Internal dialogue is used by authors to indicate what a character is thinking.
Direct internal dialogue refers to a character thinking the exact thoughts as written, often in the first person. (The first person singular is I, the first person plural is we.)
Example: “I lied,” Charles thought, “but maybe she will forgive me.”
Notice that quotation marks and other punctuation are used as if the character had spoken aloud.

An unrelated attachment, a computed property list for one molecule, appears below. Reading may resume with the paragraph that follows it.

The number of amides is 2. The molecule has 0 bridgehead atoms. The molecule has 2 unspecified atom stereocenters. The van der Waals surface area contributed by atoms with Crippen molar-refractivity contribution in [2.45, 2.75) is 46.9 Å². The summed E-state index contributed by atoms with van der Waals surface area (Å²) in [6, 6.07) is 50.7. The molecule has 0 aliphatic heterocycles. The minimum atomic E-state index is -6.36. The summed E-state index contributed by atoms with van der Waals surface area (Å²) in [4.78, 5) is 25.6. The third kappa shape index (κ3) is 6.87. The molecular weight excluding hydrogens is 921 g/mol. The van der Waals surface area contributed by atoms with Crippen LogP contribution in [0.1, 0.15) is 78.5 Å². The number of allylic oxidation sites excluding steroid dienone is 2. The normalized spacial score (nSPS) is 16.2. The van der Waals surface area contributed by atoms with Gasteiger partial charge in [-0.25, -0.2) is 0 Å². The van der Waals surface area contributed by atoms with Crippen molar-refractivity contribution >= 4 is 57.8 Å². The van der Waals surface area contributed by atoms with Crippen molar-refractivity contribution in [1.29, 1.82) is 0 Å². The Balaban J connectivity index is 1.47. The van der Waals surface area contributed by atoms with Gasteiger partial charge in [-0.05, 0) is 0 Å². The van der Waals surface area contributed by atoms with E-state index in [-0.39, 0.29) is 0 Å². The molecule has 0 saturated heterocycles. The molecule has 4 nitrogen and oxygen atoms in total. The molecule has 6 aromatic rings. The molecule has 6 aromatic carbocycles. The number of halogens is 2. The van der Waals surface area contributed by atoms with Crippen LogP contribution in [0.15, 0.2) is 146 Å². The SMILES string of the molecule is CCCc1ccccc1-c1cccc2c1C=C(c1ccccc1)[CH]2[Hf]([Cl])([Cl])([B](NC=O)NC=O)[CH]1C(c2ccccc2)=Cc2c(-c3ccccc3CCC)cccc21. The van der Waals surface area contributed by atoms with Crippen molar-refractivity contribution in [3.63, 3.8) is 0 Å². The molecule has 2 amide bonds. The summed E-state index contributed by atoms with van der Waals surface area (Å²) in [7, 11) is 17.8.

You may also use italics without quotation marks for direct internal dialogue.
Example: I lied, Charles thought, but maybe she will forgive me.
Indirect internal dialogue refers to a character expressing a thought in the third person (the third person singular is he or she, the plural is they) and is not set off with either italics or quotation marks.
Example: Bev wondered why Charles would think that she would forgive him so easily.
The sense of the sentence tells us that she did not think these exact words.
Posted on Tuesday, June 10, 2008, at 4:47 am150 Comments on Internal Dialogue: Italics or Quotes?